How Poets Engage Readers

May 16, 2023

A white person in a plaid shirt reading book. Photo by Lisa Fotios on
A white person in a plaid shirt reading book.

Hey, folks!

A lot of poets out there may ask themselves, “How can I engage my readers?”

There are plenty of ways to go about answering this. In part, it depends on the poet and the style of poem they’re writing. But there are three I always advocate for when working with clients; let’s take a look at them.

Imagery and Senses

No matter what type pf poetry you’re writing, it’s important to incorporate imagery and the senses into its essence. Think show vs. tell.

Some of you may be thinking, great! I write about nature – I can beef up the descriptions of the trees, add a few more sensory descriptions in, and we’re good to go!

Those people would be right. Don’t just tell me there’s a tree – what kind of tree is it? How tall/wide/colourful? What does it smell like, or feel like if you touch the bark? Not every detail is always required, but thinking about all the possibilities will help you determine what would work best and what’s needed for that description. The more it can evoke a full-on experience in the reader, the better!

But some of you may be thinking, Kaila, I write purely about emotions. There’s no image to deepen!

But there is. It’s an emotional image, a moment in time that you don’t just want readers to learn about – you want them to feel it.

That’s why I specifically called out the senses. If you’re writing about heartbreak, for instance, what’s your body doing in the moment? What do you notice about the world around you? Inhabit the moment, collect the details, and then use them.

Description is key to bringing your readers in.

Word Choice

The strength of individual words is just as important as the strength of the image they convey. To go back to an example above, don’t just tell me it’s a tree – tell me it’s a spruce, or a lemon tree, or a willow. Let the word help set the tone. Don’t you find that all three of those imply different things? Spruce for tall, stately, strong. Lemon for growth, brightness, summer. Willow for privacy, romance, sadness. See how quickly one word can adjust a whole poem?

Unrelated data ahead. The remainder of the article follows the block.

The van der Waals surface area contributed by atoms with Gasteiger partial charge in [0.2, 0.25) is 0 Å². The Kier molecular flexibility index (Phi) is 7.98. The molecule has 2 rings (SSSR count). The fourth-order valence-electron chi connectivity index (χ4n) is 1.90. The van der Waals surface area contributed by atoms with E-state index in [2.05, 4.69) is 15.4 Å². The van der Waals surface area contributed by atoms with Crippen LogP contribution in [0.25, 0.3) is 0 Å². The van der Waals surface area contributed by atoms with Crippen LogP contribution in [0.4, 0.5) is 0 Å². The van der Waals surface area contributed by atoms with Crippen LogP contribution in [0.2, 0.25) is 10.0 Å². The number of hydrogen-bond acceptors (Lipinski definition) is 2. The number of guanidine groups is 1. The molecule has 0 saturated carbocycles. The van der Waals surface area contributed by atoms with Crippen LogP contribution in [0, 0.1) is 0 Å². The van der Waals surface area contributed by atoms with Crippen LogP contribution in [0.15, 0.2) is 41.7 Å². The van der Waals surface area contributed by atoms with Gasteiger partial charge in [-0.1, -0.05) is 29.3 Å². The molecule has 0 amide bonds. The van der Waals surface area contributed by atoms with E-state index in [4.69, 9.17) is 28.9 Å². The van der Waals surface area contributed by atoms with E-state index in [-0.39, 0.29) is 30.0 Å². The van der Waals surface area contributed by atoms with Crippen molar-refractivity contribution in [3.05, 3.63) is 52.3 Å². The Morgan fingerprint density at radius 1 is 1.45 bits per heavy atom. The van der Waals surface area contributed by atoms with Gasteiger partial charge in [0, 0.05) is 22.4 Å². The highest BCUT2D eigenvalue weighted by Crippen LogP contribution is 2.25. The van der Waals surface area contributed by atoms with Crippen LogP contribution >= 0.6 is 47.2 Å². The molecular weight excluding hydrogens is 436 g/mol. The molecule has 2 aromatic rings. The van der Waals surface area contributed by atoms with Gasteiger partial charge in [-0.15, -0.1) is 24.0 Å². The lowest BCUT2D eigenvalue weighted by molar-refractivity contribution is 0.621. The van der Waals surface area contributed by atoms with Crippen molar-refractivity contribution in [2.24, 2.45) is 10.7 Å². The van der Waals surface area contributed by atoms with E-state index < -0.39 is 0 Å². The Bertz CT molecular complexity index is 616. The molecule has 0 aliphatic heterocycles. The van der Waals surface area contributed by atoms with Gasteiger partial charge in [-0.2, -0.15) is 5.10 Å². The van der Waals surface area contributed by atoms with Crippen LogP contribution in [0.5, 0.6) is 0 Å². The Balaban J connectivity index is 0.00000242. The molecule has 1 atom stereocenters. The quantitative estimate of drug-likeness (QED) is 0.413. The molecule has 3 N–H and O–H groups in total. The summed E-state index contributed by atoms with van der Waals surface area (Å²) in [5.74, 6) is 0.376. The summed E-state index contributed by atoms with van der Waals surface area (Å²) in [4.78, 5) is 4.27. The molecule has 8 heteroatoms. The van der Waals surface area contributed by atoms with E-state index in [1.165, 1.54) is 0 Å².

It goes beyond description, though. If you say you were running somewhere, that’s great. Sometimes, “running” will be the exact proper choice. However, what if you’re talking about desperation? Does “running” convey that enough, or would “sprinting” or “hurtling” work better?

There’s also a matter of clarity. Sometimes you’ll need to change a word to get your exact meaning across, and sometimes you may need to add or remove one. For example, is it a “business,” or a “family business”? Do you want to say “brilliant azure orbs” or “brilliant blue eyes”? (Hint: you probably want to say the second. Clarity, and avoiding over-the-top cliches, is almost always the way to go.)

Essentially, make sure that you really think over every word you choose. Does each one contribute to the tone, the rhythm, the image as best it can? Or is there a cleaner, sharper way to say it?

Line Flow

This is partly summed up in that last paragraph, too: does each line contribute to the tone, the rhythm, and the image? Beyond that, does it set the right pace?

Lines are a backbone to poetry. Remember, poems are meant to be read aloud, even if they aren’t always. You want to make sure readers won’t trip over the lines no matter how they choose to read your work!

Once you’ve written a poem, give it some space, then come back and read it out loud. Sometimes the flow will be great; other times, you’ll find yourself hesitating, skipping words, rereading, slowing down, etc. When that happens, it’s time to look at the elements of that line.

Is there a word you keep skipping over? Take it out if it isn’t needed. Do you keep rearranging the words or adding one in? Edit accordingly.

Are there simply too many syllables compared to the other lines, and it feels like a mouthful to get this one out? Trim it. On the other hand, does it feel like it cuts off abruptly? Make it longer or combine it with the line before or after it.

Basically, does each line have a good rhythm, whether or not the poem follows a pattern?

You can also consider the theme and tone of the poem. Are you writing about a fast-paced race? Shorter lines may help readers feel the speed and rush the racers and audience do, whipping through the words at a higher pace. Or is your poem contemplative? Longer lines can draw out the thought process, give more for readers to chew on, as they’ll have to read it slower.

And don’t forget to make sure one line flows into the next! Does each cut off where it should, does each connect to the images around it, do you need to add transition words or phrases to smooth things out?

Making your lines work together and for the poem can suck readers in to the content that much more.


When you make sure that every element of your poem is doing the best it can, you’re inevitably working towards engaging your readers. And when they’re engaged, they’ll feel compelled to read the next line, and the one after that.

So don’t worry – you’re on the right track!

If you’re looking for a second pair of eyes to help you create an engaging poem, send me a message!

Happy editing 🙂

Published by Kaila Desjardins

Freelance editor, fiction writer, proud nerd.

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